Home » OPINION » Columns » BILL CRAWFORD — Will there really be a “coming together” in Jackson this year?
Lt. Gov. Tate Reeves drops the gavel for the last time in Senate chambers at the Mississippi Capitol in Jackson, Miss., Thursday morning, Jan. 9, 2020. (AP Photo/Rogelio V. Solis)

BILL CRAWFORD — Will there really be a “coming together” in Jackson this year?


In his inauguration speech new Gov. Tate Reeves promised, “This will be an administration for all Mississippi,” as reported by the Clarion-Ledger. “Governing is about coming together,” he said and proclaimed a new motto for his first term, “For. All. Mississippi.

Faced with his first crisis as governor – prison rioting, deaths, and deplorable conditions – Reeves appeared to be on track with his promise. He appointed a bipartisan committee to lead a national search for the next prison commissioner with the Mayor of Vicksburg, former state Rep. George Flaggs, as chairman. He also included a former attorney with the Southern Poverty Law Center, Hinds County District Attorney Jody Owens. Both are Democrats and African-Americans.

Other members include retired Leake County Sheriff Greg Waggoner, Harrison County District Attorney Joel Smith, former Parole Board member Kathy Henry, Lincoln County Sheriff Steve Rushing, and Mississippi Court of Appeals Judge Sean Tindell. All are Republicans and white.

Meanwhile, new Lt. Gov. Delbert Hosemann also exhibited some bipartisanship in his appointment of Senate committee chairs, naming Democrats to chair 13 of the Senate’s 42 committees. Notably, longtime Democratic Sen. Hob Bryan will head the Public Health Committee and Democratic Sen. Juan Barnett, former longtime African-American mayor of Heidelberg, will chair the Corrections Committee. Republicans will head all other major committees including the money, education, and transportation committees. Hosemann has also touted a bipartisan approach to teacher pay and Medicaid reform.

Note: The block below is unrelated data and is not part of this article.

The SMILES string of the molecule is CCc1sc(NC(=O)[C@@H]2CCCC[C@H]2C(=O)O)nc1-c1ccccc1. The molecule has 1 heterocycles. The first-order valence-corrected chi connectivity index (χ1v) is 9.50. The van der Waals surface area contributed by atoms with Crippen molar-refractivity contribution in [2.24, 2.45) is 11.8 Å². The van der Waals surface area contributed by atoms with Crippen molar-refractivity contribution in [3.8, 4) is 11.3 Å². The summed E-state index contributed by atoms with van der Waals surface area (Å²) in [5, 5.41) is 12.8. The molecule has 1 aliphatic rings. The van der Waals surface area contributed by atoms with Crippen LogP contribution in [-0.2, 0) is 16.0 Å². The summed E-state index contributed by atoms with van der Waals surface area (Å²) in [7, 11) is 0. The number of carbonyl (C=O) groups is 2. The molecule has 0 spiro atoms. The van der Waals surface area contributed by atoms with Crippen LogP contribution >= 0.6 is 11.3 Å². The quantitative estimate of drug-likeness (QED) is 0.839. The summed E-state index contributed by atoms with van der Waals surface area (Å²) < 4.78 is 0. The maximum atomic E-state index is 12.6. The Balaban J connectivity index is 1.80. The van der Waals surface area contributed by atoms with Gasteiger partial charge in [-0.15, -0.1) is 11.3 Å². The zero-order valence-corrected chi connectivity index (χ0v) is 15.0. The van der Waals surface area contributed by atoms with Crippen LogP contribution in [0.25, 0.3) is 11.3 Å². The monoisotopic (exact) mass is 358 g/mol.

Speaker of the House Phillip Gunn was less bipartisan, appointing two Democrats turned Independent and one Democrat to chair three of the House’s 46 committees. Gunn, who sees himself primarily as the lead Republican in the House, appointed Democratic Rep. Cedric Burnett of Tunica as chair of the Youth and Family Affairs Committee. He also appointed Independent Rep. Angela Cockerham of Magnolia (a Democrat until 2019) as chair of the Judiciary A Committee and Independent Rep. Kevin Horan of Grenada (a Democrat until this month) as chair of the Corrections Committee. Cockerham and Burnett are African-American. All other committees are headed by Republicans.

It will be interesting to see if this kumbaya approach lasts in the face of difficult spending decisions.

The prison crisis will require significant money infusion as well as new leadership. Hosemann’s plan to fund teacher pay raises early will require lots of money. Reeves’ plan to spend more on workforce training and take better care of foster kids will take money.

That comes as pressure mounts for more funding from pent up demand from community colleges, universities, mental health, health, economic development, emergency management … the list goes on and on.

Oh, and don’t overlook the never-ending request for more money to catch up on critical repairs to highways and bridges.

(Here’s an interesting side note. An analysis showed today’s vehicles to be far more efficient gas burners than vehicles in 1986. Factoring in both modern fuel efficiency and annual inflation, the analysis suggests the gas tax burden on consumers today is about one-third of that back in 1987 when today’s 18.4 cent a gallon fuel tax was enacted. But no Republican leaders appear willing to up it any to fix roads and bridges.)

How will this this varied outreach to non-Republicans by leaders of state government totally controlled by Republicans play out? Sit back and watch.

“Live in harmony with one another” – Romans 12:16.

» BILL CRAWFORD is a syndicated columnist from Meridian.


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